GERARD: A “Pacific Overture,” then, to cite one of the Sondheim shows Prince brought indelibly to life. OK, let’s talk about the Tony Awards. Today, three nonprofit companies operate five of the 40 houses in the Broadway commercial bazaar, and they’re soon to be joined by a fourth group when Second Stage completes its renovation of the Helen Hayes Theatre. At this month’s Tonys, the only nominee for Best Musical that was a purely commercial venture – no regional theater tryout, no “enhancement” funds from commercial Something Rotten Broadwayproducers – was Something Rotten! in your St. James Theatre. The winning show was Fun Home, which was developed at the Public Theater and while it certainly was a risky move, it’s benefited from breaks not available to Kevin McCollum, the producer of Something Rotten! You’re both a landlord responsible for booking five Broadway houses and a producer. If I were in your shoes, I’d be pretty miffed about that imbalance. Especially when the nonprofits are competing not only for Tonys but for tenants, as in the case of Beautiful, for example, a big commercial hit that’s running in a theater owned by a nonprofit company.

‘Today, three nonprofit companies operate five of the 40 houses in the Broadway commercial bazaar, and they’re soon to be joined by a fourth group.’

ROTH: Actually, collaboration between commercial and non-profit theaters (or as Jerry Schoenfeld used to call them, tax-paying and non-tax-paying theaters) can be very healthy. At its best, it’s two partners, each doing what they are uniquely suited to do. The non-profit may be better suited to lead the development of a show whose commercial potential may not be obvious at first or even ever. The commercial producer may be better suited to build that show into a multi-year, multi-market hit.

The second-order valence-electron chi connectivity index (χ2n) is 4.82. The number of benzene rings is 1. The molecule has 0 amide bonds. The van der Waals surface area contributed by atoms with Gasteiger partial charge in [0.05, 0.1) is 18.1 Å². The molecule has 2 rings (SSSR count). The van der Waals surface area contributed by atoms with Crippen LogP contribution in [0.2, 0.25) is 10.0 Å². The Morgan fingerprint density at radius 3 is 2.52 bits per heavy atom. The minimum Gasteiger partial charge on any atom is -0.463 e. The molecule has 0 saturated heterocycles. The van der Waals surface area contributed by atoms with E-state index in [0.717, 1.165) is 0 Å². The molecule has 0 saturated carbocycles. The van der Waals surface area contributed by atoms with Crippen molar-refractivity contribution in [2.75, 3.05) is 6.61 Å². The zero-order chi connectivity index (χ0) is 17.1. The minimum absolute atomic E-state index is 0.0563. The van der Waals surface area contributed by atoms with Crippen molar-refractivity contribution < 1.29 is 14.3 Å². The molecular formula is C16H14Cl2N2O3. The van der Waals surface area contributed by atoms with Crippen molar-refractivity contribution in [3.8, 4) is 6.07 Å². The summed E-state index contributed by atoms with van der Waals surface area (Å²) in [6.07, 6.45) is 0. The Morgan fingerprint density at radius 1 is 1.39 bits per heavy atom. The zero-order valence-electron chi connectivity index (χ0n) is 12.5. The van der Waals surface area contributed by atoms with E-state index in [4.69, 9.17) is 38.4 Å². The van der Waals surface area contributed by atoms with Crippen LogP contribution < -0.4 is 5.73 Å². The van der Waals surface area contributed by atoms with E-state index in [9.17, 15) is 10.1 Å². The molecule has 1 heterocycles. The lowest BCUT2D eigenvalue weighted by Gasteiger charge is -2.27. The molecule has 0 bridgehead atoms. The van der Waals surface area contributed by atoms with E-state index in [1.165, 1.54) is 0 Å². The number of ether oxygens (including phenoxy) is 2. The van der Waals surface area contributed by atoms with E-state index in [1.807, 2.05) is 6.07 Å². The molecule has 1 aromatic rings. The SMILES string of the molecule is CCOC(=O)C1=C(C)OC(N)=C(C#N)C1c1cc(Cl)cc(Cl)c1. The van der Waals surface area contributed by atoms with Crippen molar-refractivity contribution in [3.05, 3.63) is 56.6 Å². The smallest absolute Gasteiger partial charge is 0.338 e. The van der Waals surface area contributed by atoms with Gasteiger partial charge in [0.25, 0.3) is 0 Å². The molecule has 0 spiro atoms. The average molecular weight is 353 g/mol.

To me, the core of what you’re getting at is what work should non-profit theaters be doing and what work shouldn’t they be doing. And this is where Schoenfeld’s distinction is helpful. Non-profit theaters are subsidized by taxpayers, by donors and by anyone who works there for reduced fees. The reason to subsidize any work is that we as a society think it should exist even if the free market doesn’t bring enough money to it The coast of Utopia cast: Martha Plimpton, Tom Stoppard, playwright, Jennifer Ehle and Ethan Hawketo completely support it. So to me, non-profit theaters should be doing work that the free market (read commercial) theater can’t or isn’t doing. The Coast Of Utopia, a 3-part play with over 30 actors, would never have been a commercial enterprise, but it had great reason to exist. A perfect example of non-profit subsidy at is best. And we can all think of examples at its worst –- shows that could just as well have been commercial, but just didn’t happen to be.